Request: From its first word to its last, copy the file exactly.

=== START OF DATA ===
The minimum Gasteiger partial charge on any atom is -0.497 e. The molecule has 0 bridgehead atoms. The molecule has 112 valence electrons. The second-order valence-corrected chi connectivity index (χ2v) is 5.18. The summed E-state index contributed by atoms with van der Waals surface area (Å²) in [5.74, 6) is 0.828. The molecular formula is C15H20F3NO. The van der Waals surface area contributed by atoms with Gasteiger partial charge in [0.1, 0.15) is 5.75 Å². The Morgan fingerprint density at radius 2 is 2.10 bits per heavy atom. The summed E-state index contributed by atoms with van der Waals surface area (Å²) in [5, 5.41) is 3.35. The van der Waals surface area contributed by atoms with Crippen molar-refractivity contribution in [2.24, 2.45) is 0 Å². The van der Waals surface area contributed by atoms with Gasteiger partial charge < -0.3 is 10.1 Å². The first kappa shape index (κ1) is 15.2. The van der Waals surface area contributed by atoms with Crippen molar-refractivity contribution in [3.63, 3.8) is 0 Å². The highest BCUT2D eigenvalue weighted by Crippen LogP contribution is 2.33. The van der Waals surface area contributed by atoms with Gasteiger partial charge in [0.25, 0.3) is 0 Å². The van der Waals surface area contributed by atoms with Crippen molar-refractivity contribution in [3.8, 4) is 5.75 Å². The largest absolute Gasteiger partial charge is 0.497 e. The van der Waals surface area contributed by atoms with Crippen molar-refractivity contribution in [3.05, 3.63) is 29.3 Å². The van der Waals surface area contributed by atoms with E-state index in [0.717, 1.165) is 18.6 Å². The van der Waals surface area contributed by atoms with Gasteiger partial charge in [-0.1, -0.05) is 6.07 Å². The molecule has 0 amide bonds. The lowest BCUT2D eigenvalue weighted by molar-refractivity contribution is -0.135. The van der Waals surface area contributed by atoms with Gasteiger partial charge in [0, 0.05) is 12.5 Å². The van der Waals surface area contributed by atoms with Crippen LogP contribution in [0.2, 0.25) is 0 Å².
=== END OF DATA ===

The minimum Gasteiger partial charge on any atom is -0.497 e. The molecule has 0 bridgehead atoms. The molecule has 112 valence electrons. The second-order valence-corrected chi connectivity index (χ2v) is 5.18. The summed E-state index contributed by atoms with van der Waals surface area (Å²) in [5.74, 6) is 0.828. The molecular formula is C15H20F3NO. The van der Waals surface area contributed by atoms with Gasteiger partial charge in [0.1, 0.15) is 5.75 Å². The Morgan fingerprint density at radius 2 is 2.10 bits per heavy atom. The summed E-state index contributed by atoms with van der Waals surface area (Å²) in [5, 5.41) is 3.35. The van der Waals surface area contributed by atoms with Crippen molar-refractivity contribution in [2.24, 2.45) is 0 Å². The van der Waals surface area contributed by atoms with Gasteiger partial charge < -0.3 is 10.1 Å². The first kappa shape index (κ1) is 15.2. The van der Waals surface area contributed by atoms with Crippen molar-refractivity contribution in [3.63, 3.8) is 0 Å². The highest BCUT2D eigenvalue weighted by Crippen LogP contribution is 2.33. The van der Waals surface area contributed by atoms with Gasteiger partial charge in [0.25, 0.3) is 0 Å². The van der Waals surface area contributed by atoms with Crippen molar-refractivity contribution in [3.8, 4) is 5.75 Å². The largest absolute Gasteiger partial charge is 0.497 e. The van der Waals surface area contributed by atoms with Crippen molar-refractivity contribution in [3.05, 3.63) is 29.3 Å². The van der Waals surface area contributed by atoms with E-state index in [0.717, 1.165) is 18.6 Å². The van der Waals surface area contributed by atoms with Gasteiger partial charge in [-0.1, -0.05) is 6.07 Å². The molecule has 0 amide bonds. The lowest BCUT2D eigenvalue weighted by molar-refractivity contribution is -0.135. The van der Waals surface area contributed by atoms with Gasteiger partial charge in [0, 0.05) is 12.5 Å². The van der Waals surface area contributed by atoms with Crippen LogP contribution in [0.2, 0.25) is 0 Å².